A performance that is entirely, purely, dance is a rare treat in Oxford, but it is what Anuradha Chaturvedi’s company Drishti Dance gave us at the Old Fire Station on Friday in Facet, as part of the Offbeat Festival.  Chaturvedi brought together professional and student dancers in a vivid and innovative double bill of two interlinked works that were quite simply about dance.

Kathak is an ancient, sophisticated and complex Indian classical dance form, redolent of a history that goes back beyond the Moghul kings of North India, with a vocabulary of detailed gestures, stamping and rhythmic spins that thrilled and enthralled the audience on Friday night; and what an audience it was!  The excitement in the auditorium beforehand was palpable, as we heard the sound of the dancers’ ankle bells as they gathered in the wings.  A little boy behind me exclaimed ‘they are like gods!’ – and so they were, in their gorgeous green, blue, orange, black and gold silks, bathed in a mist of coloured light.

Chaturvedi herself is an exceptionally exciting performer with a rare capacity for direct and personal communication with every audience member. I also admired Sonia Chandaria for the way in which she contained and then released energy and Meena Selva Anand for her power of projection, while it was an additional pleasure to see Jaina Modasia (who has been a BBC Young Dancer finalist in her section) and the very young dancer Aiyana Tandon. The performances of five students alongside these more experienced artists is a testament to Chaturvedi’s ability as both teacher and director, as every one of them conveyed a sense of sheer delight in dance.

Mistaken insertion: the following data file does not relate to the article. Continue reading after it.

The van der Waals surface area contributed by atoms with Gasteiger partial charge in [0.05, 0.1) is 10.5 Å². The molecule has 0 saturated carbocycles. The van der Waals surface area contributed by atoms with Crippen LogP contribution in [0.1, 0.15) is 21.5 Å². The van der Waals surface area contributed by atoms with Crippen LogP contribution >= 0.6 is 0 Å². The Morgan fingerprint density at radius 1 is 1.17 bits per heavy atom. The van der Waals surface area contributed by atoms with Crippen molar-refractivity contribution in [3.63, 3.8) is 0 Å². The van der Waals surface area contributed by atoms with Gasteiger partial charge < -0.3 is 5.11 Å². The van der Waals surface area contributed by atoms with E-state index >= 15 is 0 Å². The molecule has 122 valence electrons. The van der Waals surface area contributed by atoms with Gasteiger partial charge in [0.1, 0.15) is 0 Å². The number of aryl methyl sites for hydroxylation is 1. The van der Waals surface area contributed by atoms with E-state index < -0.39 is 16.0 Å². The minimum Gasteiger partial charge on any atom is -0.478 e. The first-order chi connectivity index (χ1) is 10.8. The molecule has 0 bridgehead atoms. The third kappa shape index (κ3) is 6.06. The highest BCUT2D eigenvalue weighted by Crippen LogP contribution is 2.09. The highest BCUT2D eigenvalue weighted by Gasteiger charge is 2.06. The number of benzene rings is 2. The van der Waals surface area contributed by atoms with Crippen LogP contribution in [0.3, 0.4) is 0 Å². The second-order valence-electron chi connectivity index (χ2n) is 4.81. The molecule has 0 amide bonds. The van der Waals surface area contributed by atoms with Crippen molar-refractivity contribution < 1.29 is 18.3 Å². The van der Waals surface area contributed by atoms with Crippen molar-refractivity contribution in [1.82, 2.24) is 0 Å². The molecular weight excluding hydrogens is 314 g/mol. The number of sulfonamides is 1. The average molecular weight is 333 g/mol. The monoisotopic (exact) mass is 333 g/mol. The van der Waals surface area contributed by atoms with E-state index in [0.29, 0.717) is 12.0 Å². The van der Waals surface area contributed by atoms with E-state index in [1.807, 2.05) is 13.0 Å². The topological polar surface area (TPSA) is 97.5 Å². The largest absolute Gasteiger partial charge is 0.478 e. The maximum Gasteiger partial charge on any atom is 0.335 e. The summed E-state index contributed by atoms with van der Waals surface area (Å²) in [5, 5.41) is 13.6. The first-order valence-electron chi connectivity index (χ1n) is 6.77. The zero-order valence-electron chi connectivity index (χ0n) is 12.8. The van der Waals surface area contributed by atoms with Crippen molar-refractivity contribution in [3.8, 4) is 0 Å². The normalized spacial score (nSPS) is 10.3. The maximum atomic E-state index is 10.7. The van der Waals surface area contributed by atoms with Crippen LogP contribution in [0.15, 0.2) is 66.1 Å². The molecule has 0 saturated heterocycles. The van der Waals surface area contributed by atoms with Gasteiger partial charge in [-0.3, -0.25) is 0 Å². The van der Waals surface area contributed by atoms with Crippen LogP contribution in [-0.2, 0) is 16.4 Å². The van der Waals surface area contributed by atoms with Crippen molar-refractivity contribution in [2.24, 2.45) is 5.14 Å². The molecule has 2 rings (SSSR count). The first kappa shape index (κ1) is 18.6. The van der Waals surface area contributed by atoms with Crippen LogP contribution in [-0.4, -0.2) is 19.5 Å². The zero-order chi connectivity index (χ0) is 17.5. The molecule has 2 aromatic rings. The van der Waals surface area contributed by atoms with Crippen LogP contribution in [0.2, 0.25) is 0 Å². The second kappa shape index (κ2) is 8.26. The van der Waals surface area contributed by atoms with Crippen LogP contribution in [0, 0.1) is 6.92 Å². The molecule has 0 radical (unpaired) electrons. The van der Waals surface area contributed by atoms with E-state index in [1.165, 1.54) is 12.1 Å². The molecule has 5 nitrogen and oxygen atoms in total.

The first work, Aur ek Antaraal, conceived and choreographed by Chaturvedi herself, is a contemporary Kathak work for three dancers that draws inspiration from a poem about the passing of time. The second work, Re-Textured, for all ten dancers, pushed at the boundaries of traditional Kathak dance using different beat rhythm cycles with great technical skill.

It is fascinating to see how this historic art form can be adapted and continue to grow among communities in new times and places.  Although the works were choreographed for viewing from the front, in the traditional Western manner, the audience engagement and expectations felt similar to that which I have experienced in performances ‘in the round’.  In this respect Kathak shares some of the challenges faced by dance forms such as Flamenco: how to bring a spontaneous social or religious dance form into the theatre without diluting its connective power and meaning.  Chaturvedi succeeds in achieving a delicate balance between the traditional and the experimental, weaving her dancers through graceful groups and patterns, with a rich variety and depth of movement that never allows the complexity of individual gesture to mask the beauty of the whole.  The performance only lasted an hour, but I could have watched these dancers all night.

Maggie Watson

4th July 2018

 

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